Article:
Death is the one certainty in life, yet, with the decline of religion in the West, we have become collectively reluctant to talk about it. Our contemporary rituals seek to sanitise death and distance us from our own inevitable fate. If we want to know how previous generations dealt with death, graveyards (famous and not) tell us the history -- if we are able to read them. If we want to know how we struggle today with understanding or facing up to death, then graveyards provide a starting point. And, if we want to escape the present taboo on acknowledging our mortality and contemplate our own end, then graveyards offer a rare welcome.
From Neolithic mounds to internet memorials via medieval corpse roads and municipal cemeteries, war graves and holocaust memorials, Roman catacombs, Pharaonic grave-robbers, Hammer horrors, body-snatchers, Days of the Dead, humanist burials and flameless cremations, Stanford shows us how to read a graveyard, what to look out for in our own, and how even the most initially unpromising exploration can enthral.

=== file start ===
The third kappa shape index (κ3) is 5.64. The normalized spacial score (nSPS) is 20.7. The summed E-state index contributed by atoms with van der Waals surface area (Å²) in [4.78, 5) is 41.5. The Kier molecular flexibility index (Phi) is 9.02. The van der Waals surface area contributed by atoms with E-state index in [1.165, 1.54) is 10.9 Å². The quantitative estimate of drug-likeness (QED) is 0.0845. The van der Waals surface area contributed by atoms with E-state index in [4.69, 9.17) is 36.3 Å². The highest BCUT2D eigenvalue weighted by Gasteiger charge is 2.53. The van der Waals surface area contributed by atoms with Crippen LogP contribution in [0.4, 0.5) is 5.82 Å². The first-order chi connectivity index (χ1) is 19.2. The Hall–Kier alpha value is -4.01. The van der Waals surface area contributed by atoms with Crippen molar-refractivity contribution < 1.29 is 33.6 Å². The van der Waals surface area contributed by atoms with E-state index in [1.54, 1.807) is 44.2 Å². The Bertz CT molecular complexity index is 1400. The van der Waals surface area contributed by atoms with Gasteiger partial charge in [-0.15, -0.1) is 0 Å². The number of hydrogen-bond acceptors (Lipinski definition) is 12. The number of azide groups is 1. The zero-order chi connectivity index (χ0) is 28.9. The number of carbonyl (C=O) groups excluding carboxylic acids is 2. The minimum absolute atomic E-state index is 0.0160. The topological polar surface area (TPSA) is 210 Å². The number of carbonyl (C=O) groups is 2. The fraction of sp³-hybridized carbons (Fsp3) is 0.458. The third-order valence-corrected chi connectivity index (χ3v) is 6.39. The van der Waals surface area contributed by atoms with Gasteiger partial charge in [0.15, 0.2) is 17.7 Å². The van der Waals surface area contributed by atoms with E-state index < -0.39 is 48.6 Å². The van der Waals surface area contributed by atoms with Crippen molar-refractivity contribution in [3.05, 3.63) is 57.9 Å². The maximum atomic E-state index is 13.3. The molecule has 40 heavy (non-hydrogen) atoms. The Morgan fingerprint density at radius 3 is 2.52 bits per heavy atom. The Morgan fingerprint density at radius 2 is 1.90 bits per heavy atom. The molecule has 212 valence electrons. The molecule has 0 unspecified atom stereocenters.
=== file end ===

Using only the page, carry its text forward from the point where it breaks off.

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Not everyone is interested in these matters. Readers who want an amiable travel guide to graveyards will enjoy parts of this book.Read Full Review of How to Read a Graveyard: Jour... | See more reviews from Guardian